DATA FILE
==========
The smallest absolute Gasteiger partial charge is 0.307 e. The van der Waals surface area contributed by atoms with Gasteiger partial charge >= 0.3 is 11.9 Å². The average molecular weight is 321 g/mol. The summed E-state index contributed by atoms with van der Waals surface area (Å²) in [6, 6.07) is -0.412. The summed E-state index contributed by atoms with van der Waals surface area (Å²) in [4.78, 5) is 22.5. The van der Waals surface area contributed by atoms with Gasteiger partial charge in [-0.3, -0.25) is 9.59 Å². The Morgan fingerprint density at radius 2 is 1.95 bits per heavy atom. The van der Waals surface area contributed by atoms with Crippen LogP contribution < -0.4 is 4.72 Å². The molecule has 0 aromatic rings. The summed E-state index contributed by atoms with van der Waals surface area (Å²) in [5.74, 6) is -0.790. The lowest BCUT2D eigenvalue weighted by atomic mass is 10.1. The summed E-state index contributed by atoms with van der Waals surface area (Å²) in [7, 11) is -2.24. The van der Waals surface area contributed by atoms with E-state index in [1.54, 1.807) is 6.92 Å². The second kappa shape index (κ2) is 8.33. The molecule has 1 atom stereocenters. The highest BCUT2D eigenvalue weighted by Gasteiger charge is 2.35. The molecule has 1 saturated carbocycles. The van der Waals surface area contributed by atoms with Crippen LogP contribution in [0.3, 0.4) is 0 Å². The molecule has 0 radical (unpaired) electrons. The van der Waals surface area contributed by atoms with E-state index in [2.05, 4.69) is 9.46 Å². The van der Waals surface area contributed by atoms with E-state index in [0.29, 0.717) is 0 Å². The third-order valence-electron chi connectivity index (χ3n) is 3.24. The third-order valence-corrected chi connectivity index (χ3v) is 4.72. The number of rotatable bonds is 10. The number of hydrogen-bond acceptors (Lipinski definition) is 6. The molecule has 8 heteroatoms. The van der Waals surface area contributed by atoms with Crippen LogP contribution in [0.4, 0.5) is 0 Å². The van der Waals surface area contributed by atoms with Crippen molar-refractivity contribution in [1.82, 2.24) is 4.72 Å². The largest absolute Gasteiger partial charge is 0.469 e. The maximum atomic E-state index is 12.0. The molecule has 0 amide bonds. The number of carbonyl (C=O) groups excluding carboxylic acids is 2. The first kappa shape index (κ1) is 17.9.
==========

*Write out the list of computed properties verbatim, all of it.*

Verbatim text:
The smallest absolute Gasteiger partial charge is 0.307 e. The van der Waals surface area contributed by atoms with Gasteiger partial charge >= 0.3 is 11.9 Å². The average molecular weight is 321 g/mol. The summed E-state index contributed by atoms with van der Waals surface area (Å²) in [6, 6.07) is -0.412. The summed E-state index contributed by atoms with van der Waals surface area (Å²) in [4.78, 5) is 22.5. The van der Waals surface area contributed by atoms with Gasteiger partial charge in [-0.3, -0.25) is 9.59 Å². The Morgan fingerprint density at radius 2 is 1.95 bits per heavy atom. The van der Waals surface area contributed by atoms with Crippen LogP contribution < -0.4 is 4.72 Å². The molecule has 0 aromatic rings. The summed E-state index contributed by atoms with van der Waals surface area (Å²) in [5.74, 6) is -0.790. The lowest BCUT2D eigenvalue weighted by atomic mass is 10.1. The summed E-state index contributed by atoms with van der Waals surface area (Å²) in [7, 11) is -2.24. The van der Waals surface area contributed by atoms with E-state index in [1.54, 1.807) is 6.92 Å². The second kappa shape index (κ2) is 8.33. The molecule has 1 atom stereocenters. The highest BCUT2D eigenvalue weighted by Gasteiger charge is 2.35. The molecule has 1 saturated carbocycles. The van der Waals surface area contributed by atoms with Crippen LogP contribution in [0.3, 0.4) is 0 Å². The molecule has 0 radical (unpaired) electrons. The van der Waals surface area contributed by atoms with E-state index in [2.05, 4.69) is 9.46 Å². The van der Waals surface area contributed by atoms with E-state index in [0.29, 0.717) is 0 Å². The third-order valence-electron chi connectivity index (χ3n) is 3.24. The third-order valence-corrected chi connectivity index (χ3v) is 4.72. The number of rotatable bonds is 10. The number of hydrogen-bond acceptors (Lipinski definition) is 6. The molecule has 8 heteroatoms. The van der Waals surface area contributed by atoms with Crippen LogP contribution in [0.4, 0.5) is 0 Å². The van der Waals surface area contributed by atoms with Crippen molar-refractivity contribution in [1.82, 2.24) is 4.72 Å². The largest absolute Gasteiger partial charge is 0.469 e. The maximum atomic E-state index is 12.0. The molecule has 0 amide bonds. The number of carbonyl (C=O) groups excluding carboxylic acids is 2. The first kappa shape index (κ1) is 17.9.